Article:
“I’m so grateful,” he said, first, before anything else, “I’m so grateful that our school took a chance on me.” By “our school” he means his and mine–the graduate school we both have a degree from. His was earned in 1951. Mine in 2002.
He arrived at our school a World War II veteran, having flown planes for the US Army Air Corps, following flight school at their west coast training site after he’d earned a degree in aeronautical engineering from an east coast college. When he’d gone from that college to the flight school, he left behind the woman who would become his wife, as she still had to finish her degree. For two years they didn’t see each other. But, he bought her an engagement ring at the Army post exchange, and he sent it to her in the mail, along with a handwritten proposal, and she sent back a handwritten “Yes.”
Seriously, y’all, I swooned.
They built a life together–one that included a world war, then graduate school (seminary), then jobs in education and children’s advocacy for her and work serving as minister to churches for him. Across six decades they did this, raising a daughter, traveling when they could, serving (always, serving) communities and congregations, and always open to new people and new ideas and new places and new projects.
She died a few years ago, and he lives at the retirement village they helped dream up, market and open almost 40 years ago. He works out every day, keeps up with his friends and family via his iPhone 6 and his Apple watch, and is clearly loved and appreciated by other residents and staff alike. “I wish you could have known her,” he said to me, of his late wife, “she was something else.”
A lump caught in my throat at the devotion and longing in his voice, and I barely managed, “It sounds as if you all were a wonderful team.” He smiled, nodded his head and said, quietly, “But she was always the better half.”
It was my privilege to be his guest for lunch today, to sit with him and hear his stories. Two hours over salad and baked fish and pie flew by, and when I told him I hated to go, but I must, I meant it.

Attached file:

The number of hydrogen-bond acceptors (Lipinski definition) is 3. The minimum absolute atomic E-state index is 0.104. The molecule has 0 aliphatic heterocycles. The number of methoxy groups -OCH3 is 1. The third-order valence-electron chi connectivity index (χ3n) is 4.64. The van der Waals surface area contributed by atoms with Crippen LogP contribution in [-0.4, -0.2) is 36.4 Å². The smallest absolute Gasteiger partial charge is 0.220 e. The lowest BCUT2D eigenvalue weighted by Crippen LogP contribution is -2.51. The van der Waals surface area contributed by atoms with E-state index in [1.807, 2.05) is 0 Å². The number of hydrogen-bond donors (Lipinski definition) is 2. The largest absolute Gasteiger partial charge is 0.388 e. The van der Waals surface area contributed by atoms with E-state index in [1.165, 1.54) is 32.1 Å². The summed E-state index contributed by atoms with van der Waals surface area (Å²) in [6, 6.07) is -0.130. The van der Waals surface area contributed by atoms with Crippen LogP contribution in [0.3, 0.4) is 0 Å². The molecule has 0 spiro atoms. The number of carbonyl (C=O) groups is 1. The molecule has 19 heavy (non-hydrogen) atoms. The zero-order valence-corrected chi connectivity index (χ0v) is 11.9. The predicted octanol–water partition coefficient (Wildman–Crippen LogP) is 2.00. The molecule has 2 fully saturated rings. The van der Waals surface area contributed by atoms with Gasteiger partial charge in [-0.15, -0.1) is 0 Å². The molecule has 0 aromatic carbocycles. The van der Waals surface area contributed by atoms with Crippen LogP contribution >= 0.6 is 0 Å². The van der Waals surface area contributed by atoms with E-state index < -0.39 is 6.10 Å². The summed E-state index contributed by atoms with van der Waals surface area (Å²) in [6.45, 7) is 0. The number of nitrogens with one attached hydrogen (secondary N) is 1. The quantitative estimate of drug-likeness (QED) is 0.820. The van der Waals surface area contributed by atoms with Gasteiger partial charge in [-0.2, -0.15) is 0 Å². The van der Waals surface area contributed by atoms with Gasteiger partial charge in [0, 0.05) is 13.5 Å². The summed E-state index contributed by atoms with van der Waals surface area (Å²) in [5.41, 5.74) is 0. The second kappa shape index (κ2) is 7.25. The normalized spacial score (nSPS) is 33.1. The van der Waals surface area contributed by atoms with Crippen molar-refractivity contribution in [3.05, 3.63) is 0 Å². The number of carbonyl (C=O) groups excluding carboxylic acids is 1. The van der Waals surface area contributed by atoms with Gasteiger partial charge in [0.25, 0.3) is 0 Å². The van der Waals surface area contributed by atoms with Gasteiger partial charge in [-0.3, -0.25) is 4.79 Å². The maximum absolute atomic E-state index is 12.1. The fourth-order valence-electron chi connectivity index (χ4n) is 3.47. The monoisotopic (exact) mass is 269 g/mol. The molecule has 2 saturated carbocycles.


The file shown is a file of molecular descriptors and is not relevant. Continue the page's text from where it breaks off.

And as I navigated my car back down the highway, lost in thought over all I’d heard and what it made me think of, I kept coming back to this one thing he said, just as we’d begun our salads. He wanted to know about our school–we do things much differently now than in 1951, and he knows it. And so he asked questions, probed for detail, wanting to understand how this 150 year-old institution we both owe so much to operates in 2016. And finally, he said, “Well, it’s change or die, you know, and I sure am glad we’ve survived. And I’m hoping for another 150 years.”
I grinned, stunned and encouraged both by his candor, and told him that another 150 years was my plan for our school, too.
Y’all, I’ve said this before, but I’m really feeling it this week–so much that I have not been able to put words to the feeling. But it’s this: It is a terribly frightening world we live in.
Our own corner of it made more so by our inability to find a civil and respectful way forward when it comes to United States politics. By terrorists blowing up airports. By a father murdering his whole family and then himself (local Louisville news this week). By…by…you fill in the blank. Because you know you can. The list is endless.
This man I sat with today, he has seen an entire lifetime of awfulness, if you think about the things he has done and the things he has seen. And I expected him to talk about the old days. How things used to be different and better. I expected him to be wary of this high-heel and black suit jacket clad 40 year old single mom and her convictions. I expected someone who has seen enough. And who is ready for something else. Something not of this world.
What I got was hope. Joy. The earnest stories of one who has lived over twice my lifetime and who has been willing, at every turn, to make/do/be the change necessary in any given moment or situation. What I got were the stories of one who has paved the way for you and me. In so many ways. And so often we discount this. We forget about the sacrifice, the willingness to adapt and change and risk that has come before us. We forget that this country, this world, our churches, our communities–they are not only ours. We stand on the shoulders of everyone who has come before us, everyone who has lived their lives so that we could one day live ours.
He spoke, “it’s change or die,” about our school, specifically, but I heard in it the wisdom of one who has observed, over a lifetime, that nothing stays the same. But that every new thing has possibility. Promise. Potential.
And it seems to me that in his observation there is a choice for the rest of us: we can stay as we are, collectively, in this country, in this world, and let violence and rage and hate and greed win the day.
Or…we can change. We can do what must be done so that our children have a future. We can give up, sacrifice, think beyond ourselves and these days we’re living in and decide, once and for all, that our legacy will not be one that makes this world less…but one that makes this world more, that makes this world better, that makes this world more whole…for our children.
And their children.
And their children.